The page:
​GM Thinks It Can Make Over $350 Million On LTE In Its Cars

Illustration for article titled ​GM Thinks It Can Make Over $350 Million On LTE In Its Cars

General Motors has equipped over 30 of its models in North America with 4G LTE and plans to offer every 2016 model with the high-speed wireless data service. Why? Convenience. And money. Around $350 million worth, says GM, although it’s not saying exactly how.


Chuck Stevens, GM’s executive VP and CFO told the throngs of financiers at a Bank of America Merrill Lunch conference that the OnStar LTE service is an “untapped, under-appreciated opportunity.”

“Based on our plans today, which are still in the early stages of really taking advantage of this technology, we expect to see $350 million of profit improvement between now and 2018 specific to 4G LTE, and in our view, that’s just the beginning,” Stevens says.

However, exactly how that money is going to be made hasn’t been made clear.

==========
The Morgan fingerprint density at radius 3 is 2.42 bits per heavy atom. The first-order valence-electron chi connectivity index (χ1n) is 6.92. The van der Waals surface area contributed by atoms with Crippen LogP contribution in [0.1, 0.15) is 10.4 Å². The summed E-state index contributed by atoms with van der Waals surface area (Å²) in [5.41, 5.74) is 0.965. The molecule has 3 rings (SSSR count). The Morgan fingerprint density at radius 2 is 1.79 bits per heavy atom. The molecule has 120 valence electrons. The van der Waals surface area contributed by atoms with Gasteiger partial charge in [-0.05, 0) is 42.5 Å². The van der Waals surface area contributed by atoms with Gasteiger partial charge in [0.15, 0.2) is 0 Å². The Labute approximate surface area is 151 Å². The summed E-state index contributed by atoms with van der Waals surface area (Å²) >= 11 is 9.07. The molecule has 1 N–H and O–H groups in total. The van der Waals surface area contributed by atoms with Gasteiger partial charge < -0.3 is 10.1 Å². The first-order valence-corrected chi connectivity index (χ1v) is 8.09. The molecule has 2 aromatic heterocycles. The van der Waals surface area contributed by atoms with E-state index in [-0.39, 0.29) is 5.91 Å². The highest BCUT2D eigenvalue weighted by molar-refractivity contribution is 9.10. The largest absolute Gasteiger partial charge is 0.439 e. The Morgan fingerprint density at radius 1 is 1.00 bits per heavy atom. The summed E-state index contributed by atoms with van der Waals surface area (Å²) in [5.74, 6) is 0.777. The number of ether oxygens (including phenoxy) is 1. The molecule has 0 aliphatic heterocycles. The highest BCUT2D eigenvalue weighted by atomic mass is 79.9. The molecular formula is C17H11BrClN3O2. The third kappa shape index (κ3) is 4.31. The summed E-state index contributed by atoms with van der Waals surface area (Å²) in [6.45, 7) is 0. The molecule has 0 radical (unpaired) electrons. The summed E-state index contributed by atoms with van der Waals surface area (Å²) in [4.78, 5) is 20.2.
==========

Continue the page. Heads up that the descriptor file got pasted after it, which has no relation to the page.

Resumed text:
AT&T provides the data connection and bills owners through their monthly wireless bill, anywhere between $5 and $50 a month, depending on the service. That $350 million figure could come partially from the deal GM struck with the telecom company, and combined with what the automaker will charge for the optional hardware on its vehicles.

When we asked GM directly, all they would give us is this statement:

OnStar’s contribution is included in GM’s EBIT. We aren’t going to break it down because we don’t disclose OnStar financials. That said, we know that 4G provides a significant profit opportunity for GM. The OnStar 4G LTE connection provides an innovation “platform” for other services.


Regardless, GM’s push to connect all of its cars certainly has profit potential, but $350 million over three years seems ridiculously high given what it currently offers.


Contact the author at damon@jalopnik.com.
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I don’t really understand the value in this for most people. People who want this probably already have a smart phone with connectivity roughly equal to the vehicle’s connectivity. Sure it can be a mobile hotspot but so can my phone. I’m already paying my provider for this service, now I’m supposed to pay my provider additional money for something I already have? It makes no sense. It’s one of those bells and whistles that ultimately is unlikely to survive its “trial period” and for which I probably pay a little more for my car.